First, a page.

There were murmurs in the Lords almost immediately as the Queen uttered the words “My Government will get out of Europe by teatime.” These turned to mutterings and looks of surprise as she announced the immediate closure of the Channel Ports and the Tunnel.
By the time she had announced that Scottish Independence would be encouraged by offering Ulster as a going away present to the “ungrateful bastards”, it was clear that something was amiss.
Nevertheless, Her Majesty is a real trooper and although she hesitated over the pledge that the BBC would bring back ‘The Black & White Minstrel Show’, she Queenfully carried on with the proclamation that free beer would to be given to all citizens married to Germans.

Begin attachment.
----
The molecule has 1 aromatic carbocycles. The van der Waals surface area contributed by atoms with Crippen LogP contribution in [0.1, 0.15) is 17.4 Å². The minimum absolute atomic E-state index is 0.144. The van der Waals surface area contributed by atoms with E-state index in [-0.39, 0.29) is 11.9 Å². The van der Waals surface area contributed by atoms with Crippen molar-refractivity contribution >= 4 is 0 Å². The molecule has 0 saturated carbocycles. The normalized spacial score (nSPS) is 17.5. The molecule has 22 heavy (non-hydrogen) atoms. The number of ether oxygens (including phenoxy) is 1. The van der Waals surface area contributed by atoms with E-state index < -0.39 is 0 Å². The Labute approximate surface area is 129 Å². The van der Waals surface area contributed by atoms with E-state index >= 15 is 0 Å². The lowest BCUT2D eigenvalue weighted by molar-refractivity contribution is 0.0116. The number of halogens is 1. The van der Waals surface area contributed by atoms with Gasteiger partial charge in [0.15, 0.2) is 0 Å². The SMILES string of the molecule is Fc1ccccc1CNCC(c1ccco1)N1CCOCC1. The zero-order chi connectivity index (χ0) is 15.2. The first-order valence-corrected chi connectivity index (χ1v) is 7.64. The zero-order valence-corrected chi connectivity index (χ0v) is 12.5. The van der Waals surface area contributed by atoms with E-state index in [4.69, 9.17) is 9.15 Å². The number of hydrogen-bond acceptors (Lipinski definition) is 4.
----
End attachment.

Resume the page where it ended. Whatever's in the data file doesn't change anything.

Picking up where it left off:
There was a stunned silence after the final measure – the Turner Prize to be scrapped in favour of the ‘Alf Garnett Award for Philosophy’ – and the Queen rose unsteadily to her feet and left the historic chamber, followed by a grinning Duke of Edinburgh.
Although the chief flunky at Buckingham Palace blamed an administrative error for the Queen being given the wrong speech; insiders pointed to a certain elderly immigrant from an impoverished EU country, coincidentally married to a person of German descent.
Later, Nigel Farage commented “This was obviously a cock-up, but it did give us a chance to demonstrate that UKIP can no longer be considered a single issue party.”